Reflections on SIMposium09

I had the opportunity to attend and speak at SIMposium09 in Seattle last week. As Seattle is a great town and close to Victoria,  I took the opportunity to take Diane and we both enjoyed Seattle and spent a few very relaxing “Internet-free” days at the wonderful Lake Quinalt Lodge on the Olympic Peninsula after the conference. Having now had time to reflect on the conference, I offer a summary of my thoughts (and in doing so, draw on a number of my earlier posts).

Introducing the sessions on Tuesday, the Moderator, Julia King, Executive Editor of Computerworld, said that what she had taken away from the conference up to that point were three things – people, process and productivity. While productivity – specifically doing more with less – was a common theme, and there was considerable emphasis on people and some on process, I would expand on this somewhat. From what I heard, both through formal presentations, and in informal discussions, the things that I left thinking about, and which I will expand on below were – value (including but not limited to productivity), leadership, innovation (where I would include process), people, and change (specifically management of strategic change). I will talk a bit more about each of these below.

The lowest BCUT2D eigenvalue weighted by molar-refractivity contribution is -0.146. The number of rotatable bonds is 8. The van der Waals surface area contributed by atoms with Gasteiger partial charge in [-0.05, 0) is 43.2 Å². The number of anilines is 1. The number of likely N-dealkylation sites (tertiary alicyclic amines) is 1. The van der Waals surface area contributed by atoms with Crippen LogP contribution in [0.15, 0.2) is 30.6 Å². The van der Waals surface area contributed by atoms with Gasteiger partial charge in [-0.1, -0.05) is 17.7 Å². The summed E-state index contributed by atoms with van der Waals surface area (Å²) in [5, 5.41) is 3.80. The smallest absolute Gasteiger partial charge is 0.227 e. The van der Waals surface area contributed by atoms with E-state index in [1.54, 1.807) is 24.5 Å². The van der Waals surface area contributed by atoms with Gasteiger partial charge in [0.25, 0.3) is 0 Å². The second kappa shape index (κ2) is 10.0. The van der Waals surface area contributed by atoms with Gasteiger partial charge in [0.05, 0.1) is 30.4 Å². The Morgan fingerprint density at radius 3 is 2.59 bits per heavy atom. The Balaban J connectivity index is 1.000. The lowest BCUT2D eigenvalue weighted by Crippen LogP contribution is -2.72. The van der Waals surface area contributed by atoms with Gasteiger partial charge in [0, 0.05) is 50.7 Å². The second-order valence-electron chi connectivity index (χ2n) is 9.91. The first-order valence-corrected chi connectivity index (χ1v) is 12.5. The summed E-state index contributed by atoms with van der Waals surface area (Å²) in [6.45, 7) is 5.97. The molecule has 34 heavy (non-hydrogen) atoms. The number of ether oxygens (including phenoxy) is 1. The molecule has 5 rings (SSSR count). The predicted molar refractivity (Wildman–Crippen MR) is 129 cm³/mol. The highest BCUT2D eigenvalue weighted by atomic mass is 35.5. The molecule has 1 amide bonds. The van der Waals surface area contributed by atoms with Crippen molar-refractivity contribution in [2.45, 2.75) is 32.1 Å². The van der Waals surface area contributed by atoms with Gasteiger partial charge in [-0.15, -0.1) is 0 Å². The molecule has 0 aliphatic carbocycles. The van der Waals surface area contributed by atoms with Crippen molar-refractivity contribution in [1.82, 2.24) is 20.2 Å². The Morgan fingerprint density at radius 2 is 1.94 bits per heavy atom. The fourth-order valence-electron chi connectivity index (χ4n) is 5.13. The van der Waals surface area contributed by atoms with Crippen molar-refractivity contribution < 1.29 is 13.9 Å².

Value